Most existing protocols adopt a static judicial system, with the operating standards and limits of power coded directly into core governance contracts. But as more power is delegated from voters to executives, which operate on the boundary of smart contract mechanisms, the question of what is or is not permitted becomes less clear. Introducing a specific judicial function to interpret executive actions can allow for greater executive freedom while maintaining fidelity to the original mandates approved by voters.
While protocol judiciaries are still a new concept, Kleros court is an early example of how this could work; users staking the native token PNK can be drafted to serve on a jury, and make judgements based on presented evidence along with the original DAO agreements, contracts, and passed proposals. Incorporating human judgement allows for enforcing more complex agreements that can’t be easily automated at the smart contract level.
Element Finance Shares Details on Governance Framework
TL;DR: Element allows for a high degree of governance flexibility, with an executive council based on liquid delegation and ability to support multiple voting tokens.
Element Finance offers a platform for fixed rate borrowing and lending. But beyond that, they have also developed a new governance framework which team member Paul Vienhage debuted at EthCC.
The framework is based on the following governance needs:
Flexibility: protocols are evolving rapidly and governance needs can change over time
Convenience: token holders can’t keep up with voting on every protocol change
Agility: some lower risk actions can be safely handled without high approval thresholds or delays
Throughput: governance scalability should be measured by the pace of decision making, rather than voter participation rates
Element Finance has developed a highly flexible governance framework that seeks to address these requirements without compromising on decentralization.
The first new component is a governance council, made up of a small group of delegates with the highest voting support. This allows for permissionless entry and exit, based only on vote holders’ decision of delegate rather than political elections. Without fixed terms, council members are subject to continual accountability to voters. The council will have some limited on chain powers, including being able to submit proposals regardless of proposal threshold. But their primary purpose will be handling off chain protocol management and operations.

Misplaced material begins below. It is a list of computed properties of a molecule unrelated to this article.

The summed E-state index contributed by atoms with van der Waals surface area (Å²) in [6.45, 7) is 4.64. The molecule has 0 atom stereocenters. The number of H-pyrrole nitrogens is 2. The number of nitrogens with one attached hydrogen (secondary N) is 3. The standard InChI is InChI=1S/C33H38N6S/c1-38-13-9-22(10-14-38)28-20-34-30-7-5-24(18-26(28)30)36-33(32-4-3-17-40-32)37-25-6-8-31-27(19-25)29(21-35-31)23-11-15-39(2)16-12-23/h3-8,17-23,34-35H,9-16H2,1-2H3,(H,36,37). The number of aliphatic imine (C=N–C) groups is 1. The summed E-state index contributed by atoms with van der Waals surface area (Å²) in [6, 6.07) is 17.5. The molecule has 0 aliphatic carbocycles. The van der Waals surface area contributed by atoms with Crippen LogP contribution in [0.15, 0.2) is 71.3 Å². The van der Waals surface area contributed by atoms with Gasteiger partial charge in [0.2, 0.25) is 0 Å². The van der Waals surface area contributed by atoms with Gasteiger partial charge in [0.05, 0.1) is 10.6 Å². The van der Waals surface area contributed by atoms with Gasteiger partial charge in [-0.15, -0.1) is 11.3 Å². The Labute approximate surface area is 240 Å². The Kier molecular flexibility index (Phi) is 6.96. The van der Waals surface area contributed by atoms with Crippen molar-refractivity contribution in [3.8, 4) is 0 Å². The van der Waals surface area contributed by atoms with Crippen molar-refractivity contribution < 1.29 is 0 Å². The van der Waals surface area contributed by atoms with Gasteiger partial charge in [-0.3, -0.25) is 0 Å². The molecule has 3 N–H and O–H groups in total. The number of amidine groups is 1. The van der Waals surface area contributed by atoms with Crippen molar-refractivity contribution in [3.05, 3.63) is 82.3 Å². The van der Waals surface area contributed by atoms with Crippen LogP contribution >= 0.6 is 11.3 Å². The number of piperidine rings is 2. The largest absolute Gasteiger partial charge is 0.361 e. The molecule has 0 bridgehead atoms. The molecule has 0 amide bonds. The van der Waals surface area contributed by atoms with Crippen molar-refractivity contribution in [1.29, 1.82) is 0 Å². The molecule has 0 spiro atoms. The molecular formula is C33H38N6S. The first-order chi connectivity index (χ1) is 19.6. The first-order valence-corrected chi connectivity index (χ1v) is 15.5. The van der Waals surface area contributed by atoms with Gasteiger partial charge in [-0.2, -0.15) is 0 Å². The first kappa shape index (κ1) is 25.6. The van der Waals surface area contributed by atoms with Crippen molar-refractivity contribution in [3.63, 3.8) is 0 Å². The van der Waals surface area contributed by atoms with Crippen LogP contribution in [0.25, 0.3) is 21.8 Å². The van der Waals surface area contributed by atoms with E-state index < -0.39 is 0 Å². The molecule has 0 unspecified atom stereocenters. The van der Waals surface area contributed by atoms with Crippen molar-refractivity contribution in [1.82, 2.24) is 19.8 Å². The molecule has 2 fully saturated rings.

In contrast to other protocols which hard code a specific token to measure voting power, Element also introduces the concept of “voting vaults”, modular strategies for calculating voting power based on tokens or other factors. Some of the potential benefits include allowing voting from L2s, greater capital efficiency by allowing voting for tokens within defi applications, and non-token weighted metrics such as identity. This could even extend to greater governance power for users or related protocols by incorporating external tokens into voting power (such as Element users’ LP tokens or Yearn’s YFI token). While the initial setup will probably be based on simple token weighted voting from the core governance token, new voting vaults can be added over time after launch.
A final improvement is embracing the concept of “optimistic governance”, allowing lower risk decisions to go through with less friction. Element council members could be granted limited spending allocations, which can be used to drive protocol development and operations without causing unnecessary governance overhead. And different types of governance proposals can require varying approval thresholds and timelock delays depending on their risk level.
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Anything we missed? New developments or protocols you’d like to see covered? Drop us a line at firstname.lastname@example.org